P-value Spearman correlation Dimensions Parameters
0.005 -0.379 Output COD Hydraulic retention
time
0.003 0.396 Removal efficiency of COD
0.002 0.413 Output COD The concentration of
microorganisms
0.004 0.384 Removal efficiency of COD
<0.0001 -0.804 Output COD Filling percentage
<0.0001 0.815 Removal efficiency of COD

Table 4: The Spearman correlation of output COD and Removal efficiency of COD.

Removal efficiency COD Oil and grease removal efficiency Parameters
1 0.994 Correlation coefficient
2 < 0.0001 P-value

Table 5: The correlation coefficient of oil and grease removal efficiency and removal.

Conclusions

Based on the investigations, the following conclusions were obtained:

1. According to the available diagrams, with the increase in retention time, filling percentage, and concentration of microorganisms, the system efficiency was enhanced.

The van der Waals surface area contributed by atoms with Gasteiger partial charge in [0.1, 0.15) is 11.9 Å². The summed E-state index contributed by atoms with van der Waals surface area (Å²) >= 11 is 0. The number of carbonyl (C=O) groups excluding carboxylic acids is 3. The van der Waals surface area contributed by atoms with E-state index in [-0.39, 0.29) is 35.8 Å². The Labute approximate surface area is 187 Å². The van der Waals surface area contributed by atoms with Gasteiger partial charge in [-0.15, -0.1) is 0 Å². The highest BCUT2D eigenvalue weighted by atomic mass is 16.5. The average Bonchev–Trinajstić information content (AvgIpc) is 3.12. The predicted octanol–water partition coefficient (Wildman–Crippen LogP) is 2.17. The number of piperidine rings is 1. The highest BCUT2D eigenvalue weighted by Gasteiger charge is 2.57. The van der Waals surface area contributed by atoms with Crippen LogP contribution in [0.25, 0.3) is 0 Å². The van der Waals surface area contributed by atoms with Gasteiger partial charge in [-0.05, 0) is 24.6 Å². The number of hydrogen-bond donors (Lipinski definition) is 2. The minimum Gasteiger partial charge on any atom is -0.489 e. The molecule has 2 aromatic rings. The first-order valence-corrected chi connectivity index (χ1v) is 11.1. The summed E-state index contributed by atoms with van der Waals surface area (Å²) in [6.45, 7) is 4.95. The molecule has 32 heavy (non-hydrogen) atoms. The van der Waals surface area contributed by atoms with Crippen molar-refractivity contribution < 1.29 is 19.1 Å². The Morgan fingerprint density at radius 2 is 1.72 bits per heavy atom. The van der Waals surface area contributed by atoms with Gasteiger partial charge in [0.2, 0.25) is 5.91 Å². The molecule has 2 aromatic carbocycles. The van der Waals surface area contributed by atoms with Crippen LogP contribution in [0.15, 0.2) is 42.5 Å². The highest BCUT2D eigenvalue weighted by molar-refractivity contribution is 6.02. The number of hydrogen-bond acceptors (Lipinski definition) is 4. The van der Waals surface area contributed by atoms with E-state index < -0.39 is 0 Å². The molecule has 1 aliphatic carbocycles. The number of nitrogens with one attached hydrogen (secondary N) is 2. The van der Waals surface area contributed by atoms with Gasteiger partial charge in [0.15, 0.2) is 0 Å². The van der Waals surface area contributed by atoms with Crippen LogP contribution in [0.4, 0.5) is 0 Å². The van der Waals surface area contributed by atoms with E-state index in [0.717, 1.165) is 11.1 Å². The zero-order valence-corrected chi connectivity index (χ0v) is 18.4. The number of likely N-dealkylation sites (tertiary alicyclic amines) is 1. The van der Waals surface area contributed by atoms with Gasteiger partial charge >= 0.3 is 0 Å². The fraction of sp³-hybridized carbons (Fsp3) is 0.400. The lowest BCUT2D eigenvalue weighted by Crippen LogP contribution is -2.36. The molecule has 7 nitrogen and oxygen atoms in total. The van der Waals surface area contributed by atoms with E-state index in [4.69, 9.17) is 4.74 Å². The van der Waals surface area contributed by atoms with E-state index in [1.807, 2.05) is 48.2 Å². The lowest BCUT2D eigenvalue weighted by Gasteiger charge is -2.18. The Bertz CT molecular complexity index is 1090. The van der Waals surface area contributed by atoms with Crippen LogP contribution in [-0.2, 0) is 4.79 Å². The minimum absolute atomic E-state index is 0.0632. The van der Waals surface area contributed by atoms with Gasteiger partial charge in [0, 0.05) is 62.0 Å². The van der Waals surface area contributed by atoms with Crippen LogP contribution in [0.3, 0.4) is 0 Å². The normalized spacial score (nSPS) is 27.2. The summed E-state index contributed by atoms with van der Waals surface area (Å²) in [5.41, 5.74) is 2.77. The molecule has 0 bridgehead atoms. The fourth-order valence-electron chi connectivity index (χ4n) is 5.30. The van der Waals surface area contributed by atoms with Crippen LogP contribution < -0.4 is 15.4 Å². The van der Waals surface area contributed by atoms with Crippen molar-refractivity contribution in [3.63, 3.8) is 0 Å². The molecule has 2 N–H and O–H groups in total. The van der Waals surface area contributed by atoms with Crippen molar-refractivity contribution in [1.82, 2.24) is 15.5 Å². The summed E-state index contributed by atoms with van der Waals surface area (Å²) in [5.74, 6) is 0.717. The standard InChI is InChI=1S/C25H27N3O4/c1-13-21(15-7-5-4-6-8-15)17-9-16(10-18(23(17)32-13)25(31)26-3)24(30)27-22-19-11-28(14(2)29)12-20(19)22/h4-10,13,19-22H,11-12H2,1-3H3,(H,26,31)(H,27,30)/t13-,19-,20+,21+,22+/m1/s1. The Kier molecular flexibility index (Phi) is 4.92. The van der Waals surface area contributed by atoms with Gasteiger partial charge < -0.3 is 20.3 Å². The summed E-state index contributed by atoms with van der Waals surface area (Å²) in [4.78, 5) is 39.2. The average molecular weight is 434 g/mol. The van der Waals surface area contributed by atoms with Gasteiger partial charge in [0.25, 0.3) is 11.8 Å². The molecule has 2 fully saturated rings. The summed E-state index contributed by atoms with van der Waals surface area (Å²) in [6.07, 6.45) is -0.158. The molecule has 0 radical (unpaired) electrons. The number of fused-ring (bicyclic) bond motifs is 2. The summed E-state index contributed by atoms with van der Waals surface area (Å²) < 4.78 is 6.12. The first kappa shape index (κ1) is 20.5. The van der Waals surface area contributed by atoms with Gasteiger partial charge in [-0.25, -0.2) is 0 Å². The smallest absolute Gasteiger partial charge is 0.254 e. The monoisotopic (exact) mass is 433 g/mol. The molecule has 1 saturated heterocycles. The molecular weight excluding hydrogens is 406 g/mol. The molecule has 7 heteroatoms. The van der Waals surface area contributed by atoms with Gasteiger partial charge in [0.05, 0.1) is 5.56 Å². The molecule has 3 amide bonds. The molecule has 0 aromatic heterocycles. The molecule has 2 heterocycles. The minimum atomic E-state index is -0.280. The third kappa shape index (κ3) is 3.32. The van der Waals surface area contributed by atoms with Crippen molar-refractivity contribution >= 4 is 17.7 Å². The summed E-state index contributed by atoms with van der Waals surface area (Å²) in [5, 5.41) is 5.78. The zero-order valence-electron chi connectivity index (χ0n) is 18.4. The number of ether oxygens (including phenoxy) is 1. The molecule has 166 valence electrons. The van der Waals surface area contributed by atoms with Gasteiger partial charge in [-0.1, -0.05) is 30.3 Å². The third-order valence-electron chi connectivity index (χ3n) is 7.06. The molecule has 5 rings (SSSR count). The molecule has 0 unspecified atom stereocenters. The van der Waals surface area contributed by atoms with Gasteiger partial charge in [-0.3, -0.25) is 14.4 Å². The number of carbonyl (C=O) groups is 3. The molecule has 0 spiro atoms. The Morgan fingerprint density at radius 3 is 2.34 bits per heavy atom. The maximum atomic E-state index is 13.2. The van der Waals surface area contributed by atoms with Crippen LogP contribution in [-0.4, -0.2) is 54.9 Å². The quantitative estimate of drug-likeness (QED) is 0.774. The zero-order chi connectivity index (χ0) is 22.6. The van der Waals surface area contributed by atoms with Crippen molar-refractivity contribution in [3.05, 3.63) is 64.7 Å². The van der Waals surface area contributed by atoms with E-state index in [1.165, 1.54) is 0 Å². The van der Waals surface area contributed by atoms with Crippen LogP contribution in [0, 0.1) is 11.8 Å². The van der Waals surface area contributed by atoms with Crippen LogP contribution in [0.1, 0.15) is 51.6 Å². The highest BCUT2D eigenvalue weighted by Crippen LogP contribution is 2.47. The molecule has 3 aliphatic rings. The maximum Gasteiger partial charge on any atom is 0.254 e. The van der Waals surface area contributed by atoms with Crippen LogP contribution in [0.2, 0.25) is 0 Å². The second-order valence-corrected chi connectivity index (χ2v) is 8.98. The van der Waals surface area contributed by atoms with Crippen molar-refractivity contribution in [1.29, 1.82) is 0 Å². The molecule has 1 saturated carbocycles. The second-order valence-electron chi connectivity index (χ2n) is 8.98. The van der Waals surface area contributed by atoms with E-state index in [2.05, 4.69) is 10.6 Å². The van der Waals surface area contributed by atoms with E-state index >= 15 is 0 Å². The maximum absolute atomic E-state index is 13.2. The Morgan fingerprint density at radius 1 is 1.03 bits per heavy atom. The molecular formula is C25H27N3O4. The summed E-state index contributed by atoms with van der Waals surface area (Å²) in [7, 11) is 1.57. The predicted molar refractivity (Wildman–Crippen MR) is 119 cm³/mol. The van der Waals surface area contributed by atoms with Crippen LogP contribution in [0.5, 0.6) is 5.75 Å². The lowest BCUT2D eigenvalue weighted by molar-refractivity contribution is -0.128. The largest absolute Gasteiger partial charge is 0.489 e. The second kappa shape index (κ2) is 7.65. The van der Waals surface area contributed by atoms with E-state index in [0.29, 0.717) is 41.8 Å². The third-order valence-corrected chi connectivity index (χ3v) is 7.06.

2. According to the obtained efficiencies, it can be stated that MBBR system has a good efficiency for the removal of oil and grease and COD of hospital wastewater.

3. Considering the efficiencies obtained at different input concentrations of oil and grease and COD to this reactor, it was found that this system enjoys a high stability in its performance for removing oil and grease and organic compounds from hospital wastewater.

Acknowledgements

We highly appreciate the assistance, guidance, and support of honorable professors in the Environmental Health Engineering Group of Hamedan University of Medical Sciences who offered us a great help in carrying out this research.